Kindness is a core value at See Us Grow at Rising Stride Child Care Centers and, just like letters and numbers, it is something that needs to be taught. Kindness is not necessarily a natural instinct for humans as it doesn’t have any obvious evolutionary benefit but research shows that teaching kindness has a range of benefits to children’s cognitive, social, emotional, and physical health.

Right now, everyone’s in need of some extra kindness and as children learn best through example why not take the lead and show them how to practice acts of kindness? Here are a few ideas to get you started:


Most of us have much more than we need and a great phrase to remember is “when you have more than you need to build a longer table, not a higher fence” meaning that we can show kindness to others by sharing what we have rather than stockpiling what we have.

For children this might mean donating to a food bank, sorting through their toys and donating to children’s homes, domestic violence shelters, or other charities, sorting through their clothes and picking out some to give to charities for children in need, or even making supper for a friend or relative.

These acts of kindness are less abstract than donating money, or taking part in fundraisers and help your child to learn some simple ways to help others.


Washing the dishes, taking out the trash, or cleaning your room means so much more to your parents when you do them without being asked (or nagged). Plus, you will feel super proud when you successfully complete a chore on your own!


Sometimes acts of service are the best kindness you can show. You might choose to do some yard work for a neighbor, help grandma dust, wash grandpa’s car, or have your child help their sibling with their chores.

The idea here is to teach children how to look out for and identify opportunities to provide practical help to others.


Spending time to carefully make gifts for others is a lovely way for children to show kindness. You might encourage them to make friendship bracelets for their friends, draw pictures for care home residents, or create special crafts for family members.


If you have a younger sibling or cousin who can’t yet read, volunteer to read them their favorite book (or yours). It will be so much cooler to them than when a grown-up reads it, and they will be so happy just to have your attention for a bit.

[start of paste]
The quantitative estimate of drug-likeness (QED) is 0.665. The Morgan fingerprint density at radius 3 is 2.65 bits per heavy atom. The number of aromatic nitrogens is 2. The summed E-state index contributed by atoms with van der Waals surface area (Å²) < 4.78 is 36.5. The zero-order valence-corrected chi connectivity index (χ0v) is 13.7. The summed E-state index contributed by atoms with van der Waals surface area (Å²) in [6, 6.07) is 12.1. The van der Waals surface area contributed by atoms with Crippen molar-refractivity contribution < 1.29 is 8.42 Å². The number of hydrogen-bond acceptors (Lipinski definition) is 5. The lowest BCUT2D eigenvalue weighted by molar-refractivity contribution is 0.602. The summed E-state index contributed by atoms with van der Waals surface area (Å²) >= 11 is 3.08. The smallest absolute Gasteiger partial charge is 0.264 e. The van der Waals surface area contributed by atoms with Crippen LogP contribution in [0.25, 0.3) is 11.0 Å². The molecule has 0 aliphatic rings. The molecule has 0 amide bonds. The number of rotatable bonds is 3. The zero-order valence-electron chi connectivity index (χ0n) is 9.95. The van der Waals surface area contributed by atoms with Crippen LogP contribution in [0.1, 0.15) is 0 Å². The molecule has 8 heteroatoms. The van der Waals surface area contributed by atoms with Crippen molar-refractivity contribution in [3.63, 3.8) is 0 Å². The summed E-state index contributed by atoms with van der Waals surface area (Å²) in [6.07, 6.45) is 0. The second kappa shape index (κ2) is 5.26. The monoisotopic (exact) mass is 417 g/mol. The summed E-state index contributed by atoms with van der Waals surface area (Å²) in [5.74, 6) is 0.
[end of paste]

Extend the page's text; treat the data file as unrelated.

The simple act of smiling, waving at, greeting, or even high-fiving someone can positively lift their mood. My 5-year-old once doled out high-fives to workers and kids in strollers at Disney World. While everyone was a little thrown off at first, they all smiled or high-fived him back. That made him happy as well, bringing the kindness full circle!


Do you love to bake? Whip up a batch of cookies or brownies (with a grown-up’s help, if you need it) to help welcome a new neighbor, or to sweeten the day of some neighbors you already know.


Teaching children to give compliments and show appreciation through words is a great way to teach them kindness, after all, who doesn’t love to hear something nice about themselves!? You can demonstrate giving compliments in the way that you interact with others or even set children a challenge to say 3 nice things to others in a day and get them to report back at the end of the day. Saying thank you to people working hard might involve some thank you notes, perhaps your child could write a thank you note to doctors and hospital staff working to keep us safe during the pandemic, or to the emergency services, or even just to a neighbor who waves each morning. The idea is to impress upon children that there doesn’t need to be a special occasion for us to appreciate others and what they do!

So, there you have a few different ways that you can encourage children to show kindness, mostly through your own example. Please do let us know what you and your children get up to; we’d love to know how our little ones are growing in kindness.